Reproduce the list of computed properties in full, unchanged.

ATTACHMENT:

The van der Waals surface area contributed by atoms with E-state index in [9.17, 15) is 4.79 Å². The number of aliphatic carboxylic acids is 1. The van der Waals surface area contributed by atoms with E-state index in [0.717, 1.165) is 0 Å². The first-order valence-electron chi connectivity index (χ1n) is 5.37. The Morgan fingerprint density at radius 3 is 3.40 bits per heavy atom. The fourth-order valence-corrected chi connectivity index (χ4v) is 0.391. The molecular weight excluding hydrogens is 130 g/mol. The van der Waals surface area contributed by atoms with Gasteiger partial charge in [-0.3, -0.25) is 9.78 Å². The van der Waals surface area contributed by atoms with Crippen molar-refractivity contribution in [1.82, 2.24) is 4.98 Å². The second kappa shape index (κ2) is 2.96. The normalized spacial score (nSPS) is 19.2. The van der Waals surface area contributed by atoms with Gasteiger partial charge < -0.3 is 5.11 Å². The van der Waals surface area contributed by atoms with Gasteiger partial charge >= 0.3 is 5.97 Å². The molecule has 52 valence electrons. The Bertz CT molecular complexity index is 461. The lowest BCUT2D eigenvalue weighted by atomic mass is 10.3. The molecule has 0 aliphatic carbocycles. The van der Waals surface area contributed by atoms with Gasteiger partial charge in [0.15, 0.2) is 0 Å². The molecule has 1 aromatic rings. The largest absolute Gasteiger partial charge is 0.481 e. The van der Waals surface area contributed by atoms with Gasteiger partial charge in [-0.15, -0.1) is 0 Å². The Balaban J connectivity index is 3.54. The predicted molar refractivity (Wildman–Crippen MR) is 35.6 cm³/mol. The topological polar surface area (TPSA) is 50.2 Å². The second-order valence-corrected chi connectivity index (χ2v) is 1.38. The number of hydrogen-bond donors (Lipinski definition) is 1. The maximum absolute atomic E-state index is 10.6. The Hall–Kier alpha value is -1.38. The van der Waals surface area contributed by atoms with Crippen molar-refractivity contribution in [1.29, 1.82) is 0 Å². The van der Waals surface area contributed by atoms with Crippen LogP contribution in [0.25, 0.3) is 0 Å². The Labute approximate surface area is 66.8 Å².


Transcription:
The van der Waals surface area contributed by atoms with E-state index in [9.17, 15) is 4.79 Å². The number of aliphatic carboxylic acids is 1. The van der Waals surface area contributed by atoms with E-state index in [0.717, 1.165) is 0 Å². The first-order valence-electron chi connectivity index (χ1n) is 5.37. The Morgan fingerprint density at radius 3 is 3.40 bits per heavy atom. The fourth-order valence-corrected chi connectivity index (χ4v) is 0.391. The molecular weight excluding hydrogens is 130 g/mol. The van der Waals surface area contributed by atoms with Gasteiger partial charge in [-0.3, -0.25) is 9.78 Å². The van der Waals surface area contributed by atoms with Crippen molar-refractivity contribution in [1.82, 2.24) is 4.98 Å². The second kappa shape index (κ2) is 2.96. The normalized spacial score (nSPS) is 19.2. The van der Waals surface area contributed by atoms with Gasteiger partial charge < -0.3 is 5.11 Å². The van der Waals surface area contributed by atoms with Gasteiger partial charge >= 0.3 is 5.97 Å². The molecule has 52 valence electrons. The Bertz CT molecular complexity index is 461. The lowest BCUT2D eigenvalue weighted by atomic mass is 10.3. The molecule has 0 aliphatic carbocycles. The van der Waals surface area contributed by atoms with Gasteiger partial charge in [0.15, 0.2) is 0 Å². The molecule has 1 aromatic rings. The largest absolute Gasteiger partial charge is 0.481 e. The van der Waals surface area contributed by atoms with Gasteiger partial charge in [-0.15, -0.1) is 0 Å². The Balaban J connectivity index is 3.54. The predicted molar refractivity (Wildman–Crippen MR) is 35.6 cm³/mol. The topological polar surface area (TPSA) is 50.2 Å². The second-order valence-corrected chi connectivity index (χ2v) is 1.38. The number of hydrogen-bond donors (Lipinski definition) is 1. The maximum absolute atomic E-state index is 10.6. The Hall–Kier alpha value is -1.38. The van der Waals surface area contributed by atoms with Crippen molar-refractivity contribution in [1.29, 1.82) is 0 Å². The van der Waals surface area contributed by atoms with Crippen LogP contribution in [0.25, 0.3) is 0 Å². The Labute approximate surface area is 66.8 Å².